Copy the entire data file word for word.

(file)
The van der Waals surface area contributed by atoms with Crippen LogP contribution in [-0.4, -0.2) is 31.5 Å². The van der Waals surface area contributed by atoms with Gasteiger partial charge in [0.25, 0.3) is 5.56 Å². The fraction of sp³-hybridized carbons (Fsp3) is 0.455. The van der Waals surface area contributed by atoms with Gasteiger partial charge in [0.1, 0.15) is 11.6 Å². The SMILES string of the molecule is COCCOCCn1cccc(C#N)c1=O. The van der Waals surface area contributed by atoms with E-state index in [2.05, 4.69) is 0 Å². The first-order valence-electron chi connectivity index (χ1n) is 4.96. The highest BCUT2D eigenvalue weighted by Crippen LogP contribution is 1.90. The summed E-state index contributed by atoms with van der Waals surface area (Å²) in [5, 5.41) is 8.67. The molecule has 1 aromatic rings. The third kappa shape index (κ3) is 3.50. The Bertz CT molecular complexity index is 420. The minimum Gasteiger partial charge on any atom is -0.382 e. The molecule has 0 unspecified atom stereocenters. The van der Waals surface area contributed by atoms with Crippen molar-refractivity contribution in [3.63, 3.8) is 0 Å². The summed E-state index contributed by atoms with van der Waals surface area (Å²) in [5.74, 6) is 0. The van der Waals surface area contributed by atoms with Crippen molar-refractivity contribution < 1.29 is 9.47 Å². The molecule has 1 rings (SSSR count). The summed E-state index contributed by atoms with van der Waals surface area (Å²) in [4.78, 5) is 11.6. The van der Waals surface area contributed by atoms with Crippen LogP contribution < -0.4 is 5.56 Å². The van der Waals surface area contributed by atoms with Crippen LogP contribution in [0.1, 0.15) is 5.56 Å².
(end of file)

The van der Waals surface area contributed by atoms with Crippen LogP contribution in [-0.4, -0.2) is 31.5 Å². The van der Waals surface area contributed by atoms with Gasteiger partial charge in [0.25, 0.3) is 5.56 Å². The fraction of sp³-hybridized carbons (Fsp3) is 0.455. The van der Waals surface area contributed by atoms with Gasteiger partial charge in [0.1, 0.15) is 11.6 Å². The SMILES string of the molecule is COCCOCCn1cccc(C#N)c1=O. The van der Waals surface area contributed by atoms with E-state index in [2.05, 4.69) is 0 Å². The first-order valence-electron chi connectivity index (χ1n) is 4.96. The highest BCUT2D eigenvalue weighted by Crippen LogP contribution is 1.90. The summed E-state index contributed by atoms with van der Waals surface area (Å²) in [5, 5.41) is 8.67. The molecule has 1 aromatic rings. The third kappa shape index (κ3) is 3.50. The Bertz CT molecular complexity index is 420. The minimum Gasteiger partial charge on any atom is -0.382 e. The molecule has 0 unspecified atom stereocenters. The van der Waals surface area contributed by atoms with Crippen molar-refractivity contribution in [3.63, 3.8) is 0 Å². The summed E-state index contributed by atoms with van der Waals surface area (Å²) in [5.74, 6) is 0. The van der Waals surface area contributed by atoms with Crippen molar-refractivity contribution < 1.29 is 9.47 Å². The molecule has 1 rings (SSSR count). The summed E-state index contributed by atoms with van der Waals surface area (Å²) in [4.78, 5) is 11.6. The van der Waals surface area contributed by atoms with Crippen LogP contribution < -0.4 is 5.56 Å². The van der Waals surface area contributed by atoms with Crippen LogP contribution in [0.1, 0.15) is 5.56 Å².